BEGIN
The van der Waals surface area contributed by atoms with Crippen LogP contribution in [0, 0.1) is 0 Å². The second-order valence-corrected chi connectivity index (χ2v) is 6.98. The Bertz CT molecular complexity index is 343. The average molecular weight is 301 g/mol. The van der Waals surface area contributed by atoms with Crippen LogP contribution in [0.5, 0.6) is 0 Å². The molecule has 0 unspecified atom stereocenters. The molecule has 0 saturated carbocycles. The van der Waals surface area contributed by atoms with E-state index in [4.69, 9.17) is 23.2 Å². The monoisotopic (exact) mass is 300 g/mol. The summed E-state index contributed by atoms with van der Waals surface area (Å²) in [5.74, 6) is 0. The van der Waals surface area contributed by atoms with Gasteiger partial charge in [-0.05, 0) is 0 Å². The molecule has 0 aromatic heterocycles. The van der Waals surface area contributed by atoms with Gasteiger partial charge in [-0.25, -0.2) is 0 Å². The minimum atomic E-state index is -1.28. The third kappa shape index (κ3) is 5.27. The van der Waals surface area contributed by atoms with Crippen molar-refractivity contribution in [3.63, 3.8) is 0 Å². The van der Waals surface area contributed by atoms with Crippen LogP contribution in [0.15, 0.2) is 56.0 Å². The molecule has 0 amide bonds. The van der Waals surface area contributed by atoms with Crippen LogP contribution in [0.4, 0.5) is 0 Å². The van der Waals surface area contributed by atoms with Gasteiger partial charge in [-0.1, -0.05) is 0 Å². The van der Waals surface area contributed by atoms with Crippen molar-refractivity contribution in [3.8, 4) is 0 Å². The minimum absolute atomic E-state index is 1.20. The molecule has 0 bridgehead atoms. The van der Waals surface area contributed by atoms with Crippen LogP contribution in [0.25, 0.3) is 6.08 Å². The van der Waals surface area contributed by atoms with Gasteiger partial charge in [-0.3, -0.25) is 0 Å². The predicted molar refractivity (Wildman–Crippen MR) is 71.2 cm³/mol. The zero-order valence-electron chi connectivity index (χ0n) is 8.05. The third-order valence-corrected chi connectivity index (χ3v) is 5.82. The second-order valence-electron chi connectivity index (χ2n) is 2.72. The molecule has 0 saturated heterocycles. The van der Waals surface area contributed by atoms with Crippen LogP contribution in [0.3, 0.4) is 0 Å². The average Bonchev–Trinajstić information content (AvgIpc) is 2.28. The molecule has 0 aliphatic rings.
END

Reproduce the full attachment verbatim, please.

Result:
The van der Waals surface area contributed by atoms with Crippen LogP contribution in [0, 0.1) is 0 Å². The second-order valence-corrected chi connectivity index (χ2v) is 6.98. The Bertz CT molecular complexity index is 343. The average molecular weight is 301 g/mol. The van der Waals surface area contributed by atoms with Crippen LogP contribution in [0.5, 0.6) is 0 Å². The molecule has 0 unspecified atom stereocenters. The molecule has 0 saturated carbocycles. The van der Waals surface area contributed by atoms with E-state index in [4.69, 9.17) is 23.2 Å². The monoisotopic (exact) mass is 300 g/mol. The summed E-state index contributed by atoms with van der Waals surface area (Å²) in [5.74, 6) is 0. The van der Waals surface area contributed by atoms with Gasteiger partial charge in [-0.05, 0) is 0 Å². The molecule has 0 aromatic heterocycles. The van der Waals surface area contributed by atoms with Gasteiger partial charge in [-0.25, -0.2) is 0 Å². The minimum atomic E-state index is -1.28. The third kappa shape index (κ3) is 5.27. The van der Waals surface area contributed by atoms with Crippen molar-refractivity contribution in [3.63, 3.8) is 0 Å². The van der Waals surface area contributed by atoms with Crippen LogP contribution in [0.15, 0.2) is 56.0 Å². The molecule has 0 amide bonds. The van der Waals surface area contributed by atoms with Crippen LogP contribution in [0.4, 0.5) is 0 Å². The van der Waals surface area contributed by atoms with Gasteiger partial charge in [-0.1, -0.05) is 0 Å². The van der Waals surface area contributed by atoms with Crippen molar-refractivity contribution in [3.8, 4) is 0 Å². The minimum absolute atomic E-state index is 1.20. The molecule has 0 bridgehead atoms. The van der Waals surface area contributed by atoms with Crippen LogP contribution in [0.25, 0.3) is 6.08 Å². The van der Waals surface area contributed by atoms with Gasteiger partial charge in [-0.3, -0.25) is 0 Å². The predicted molar refractivity (Wildman–Crippen MR) is 71.2 cm³/mol. The zero-order valence-electron chi connectivity index (χ0n) is 8.05. The third-order valence-corrected chi connectivity index (χ3v) is 5.82. The second-order valence-electron chi connectivity index (χ2n) is 2.72. The molecule has 0 saturated heterocycles. The van der Waals surface area contributed by atoms with Crippen LogP contribution in [0.3, 0.4) is 0 Å². The average Bonchev–Trinajstić information content (AvgIpc) is 2.28. The molecule has 0 aliphatic rings.